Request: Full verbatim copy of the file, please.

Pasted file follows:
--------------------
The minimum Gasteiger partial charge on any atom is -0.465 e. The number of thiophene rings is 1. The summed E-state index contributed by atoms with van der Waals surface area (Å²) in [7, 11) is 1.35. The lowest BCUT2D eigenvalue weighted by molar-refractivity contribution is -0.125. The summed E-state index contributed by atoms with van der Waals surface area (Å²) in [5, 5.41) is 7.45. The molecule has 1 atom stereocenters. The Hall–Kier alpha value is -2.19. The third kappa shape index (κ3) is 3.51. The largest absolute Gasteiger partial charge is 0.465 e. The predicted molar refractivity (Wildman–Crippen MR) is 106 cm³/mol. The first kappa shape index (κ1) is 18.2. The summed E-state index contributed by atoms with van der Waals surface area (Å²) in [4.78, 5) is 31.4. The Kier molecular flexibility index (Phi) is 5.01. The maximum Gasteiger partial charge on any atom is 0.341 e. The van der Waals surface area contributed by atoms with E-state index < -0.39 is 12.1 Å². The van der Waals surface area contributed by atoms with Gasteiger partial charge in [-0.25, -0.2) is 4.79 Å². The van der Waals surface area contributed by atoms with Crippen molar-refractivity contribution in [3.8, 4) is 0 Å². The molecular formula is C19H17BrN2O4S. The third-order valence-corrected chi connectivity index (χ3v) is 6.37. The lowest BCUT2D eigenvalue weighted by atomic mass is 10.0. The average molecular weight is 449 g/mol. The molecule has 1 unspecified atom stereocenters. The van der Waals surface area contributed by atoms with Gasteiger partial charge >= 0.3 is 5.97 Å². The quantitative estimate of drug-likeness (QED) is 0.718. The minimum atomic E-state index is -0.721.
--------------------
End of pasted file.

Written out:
The minimum Gasteiger partial charge on any atom is -0.465 e. The number of thiophene rings is 1. The summed E-state index contributed by atoms with van der Waals surface area (Å²) in [7, 11) is 1.35. The lowest BCUT2D eigenvalue weighted by molar-refractivity contribution is -0.125. The summed E-state index contributed by atoms with van der Waals surface area (Å²) in [5, 5.41) is 7.45. The molecule has 1 atom stereocenters. The Hall–Kier alpha value is -2.19. The third kappa shape index (κ3) is 3.51. The largest absolute Gasteiger partial charge is 0.465 e. The predicted molar refractivity (Wildman–Crippen MR) is 106 cm³/mol. The first kappa shape index (κ1) is 18.2. The summed E-state index contributed by atoms with van der Waals surface area (Å²) in [4.78, 5) is 31.4. The Kier molecular flexibility index (Phi) is 5.01. The maximum Gasteiger partial charge on any atom is 0.341 e. The van der Waals surface area contributed by atoms with E-state index < -0.39 is 12.1 Å². The van der Waals surface area contributed by atoms with Gasteiger partial charge in [-0.25, -0.2) is 4.79 Å². The van der Waals surface area contributed by atoms with Crippen molar-refractivity contribution in [3.8, 4) is 0 Å². The molecular formula is C19H17BrN2O4S. The third-order valence-corrected chi connectivity index (χ3v) is 6.37. The lowest BCUT2D eigenvalue weighted by atomic mass is 10.0. The average molecular weight is 449 g/mol. The molecule has 1 unspecified atom stereocenters. The van der Waals surface area contributed by atoms with Gasteiger partial charge >= 0.3 is 5.97 Å². The quantitative estimate of drug-likeness (QED) is 0.718. The minimum atomic E-state index is -0.721.